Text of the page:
Monday, March 31, 2014

How I Met Your Mother Series Finale Review: "Last Forever" - Endings and Beginnings

Ted and Tracy together at last in "How I Met Your Mother"

I am not a “that finale ruined the last X years of the show for me” kind of person.  I swear, I’m not.  In fact, I’m generally very forgiving of series finales, even the controversial ones.  I loved most of the Lost finale even if I thought the actual plot was a bit of a mess.  I wasn’t totally sold on the Battlestar Galactica finale but it hit enough emotionally satisfying beats for me that I could ultimately enjoy it.  When it comes to finales, I don’t need every plot point wrapped with a neat little bow.  I don’t need numerous callbacks to the show’s best running jokes.  I just need emotional closure that feels earned and to feel like the ending of the show is appropriate to the seasons that came before it.  And while the How I Met Your Mother finale actually almost did one of these things it only managed to accomplish that feat by taking back every single thing the show has spent the last nine years telling us.

“The Mother was dead to begin with…This must be distinctly understood, or nothing wonderful can come of the story I am going to relate.”

Looking back, it was obvious.  It was plainly obvious that this wasn’t the story of how Ted met his kids’ mother.  It was the story of how he never got over their Aunt Robin.  We’ve seen countless times that Ted has never been able to leave Robin behind.  Even in the week before her wedding he searched far and wide for the token he thought could win her back.  Sure he backed off at the last second, but the intent was still clear.  And it was clear that Barney and Robin couldn’t last.  Their relationship was just too volatile.  I mean, they spent their entire wedding weekend fighting over every little thing and while I appreciate the callback to Barney’s vow never to lie to Robin this wasn’t a relationship built on trust and respect.  It was a relationship built on narrative convenience.   It was easy to put the two together so they did it, logic be damned.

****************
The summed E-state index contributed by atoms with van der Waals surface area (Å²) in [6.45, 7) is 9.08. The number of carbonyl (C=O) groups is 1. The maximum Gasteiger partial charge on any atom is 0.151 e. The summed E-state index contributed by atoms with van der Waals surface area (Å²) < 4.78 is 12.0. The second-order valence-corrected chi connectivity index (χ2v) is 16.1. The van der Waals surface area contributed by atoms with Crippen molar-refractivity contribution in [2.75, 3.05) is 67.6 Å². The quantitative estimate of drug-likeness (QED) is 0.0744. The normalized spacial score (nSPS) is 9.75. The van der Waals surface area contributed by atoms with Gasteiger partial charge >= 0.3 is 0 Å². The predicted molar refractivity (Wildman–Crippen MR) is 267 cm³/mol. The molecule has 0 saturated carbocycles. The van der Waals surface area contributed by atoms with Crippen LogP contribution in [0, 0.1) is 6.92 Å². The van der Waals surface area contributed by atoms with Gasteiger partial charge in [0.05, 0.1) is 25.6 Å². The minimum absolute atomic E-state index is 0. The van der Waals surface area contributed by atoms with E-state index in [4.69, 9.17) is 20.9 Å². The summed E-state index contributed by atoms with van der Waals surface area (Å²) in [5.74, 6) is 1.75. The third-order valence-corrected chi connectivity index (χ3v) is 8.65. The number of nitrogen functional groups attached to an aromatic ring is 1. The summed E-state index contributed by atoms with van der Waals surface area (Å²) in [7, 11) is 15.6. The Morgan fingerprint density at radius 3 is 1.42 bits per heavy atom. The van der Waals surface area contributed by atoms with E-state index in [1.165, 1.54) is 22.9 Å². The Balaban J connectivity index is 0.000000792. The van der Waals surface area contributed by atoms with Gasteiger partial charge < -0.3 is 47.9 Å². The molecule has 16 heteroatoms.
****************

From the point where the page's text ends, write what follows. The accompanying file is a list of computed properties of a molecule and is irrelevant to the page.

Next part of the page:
What is most infuriating is how my rage over this finale revealed how much I was actually invested in these characters and how quickly and meticulously the writers dismantled that investment.  I discovered that I actually liked the idea of Barney and Robin as a couple.  Well, too bad, because we’re going to break them up before the first commercial break.  I discovered that I was really invested in the Mother, but apparently Bays and Thomas decided that I didn’t need to see any stories between when they got married and when she died except for a ten-second narrated scene of her in the hospital.  I discovered during this finale that I wanted to see these characters find love and happiness.  Instead we got divorce and death.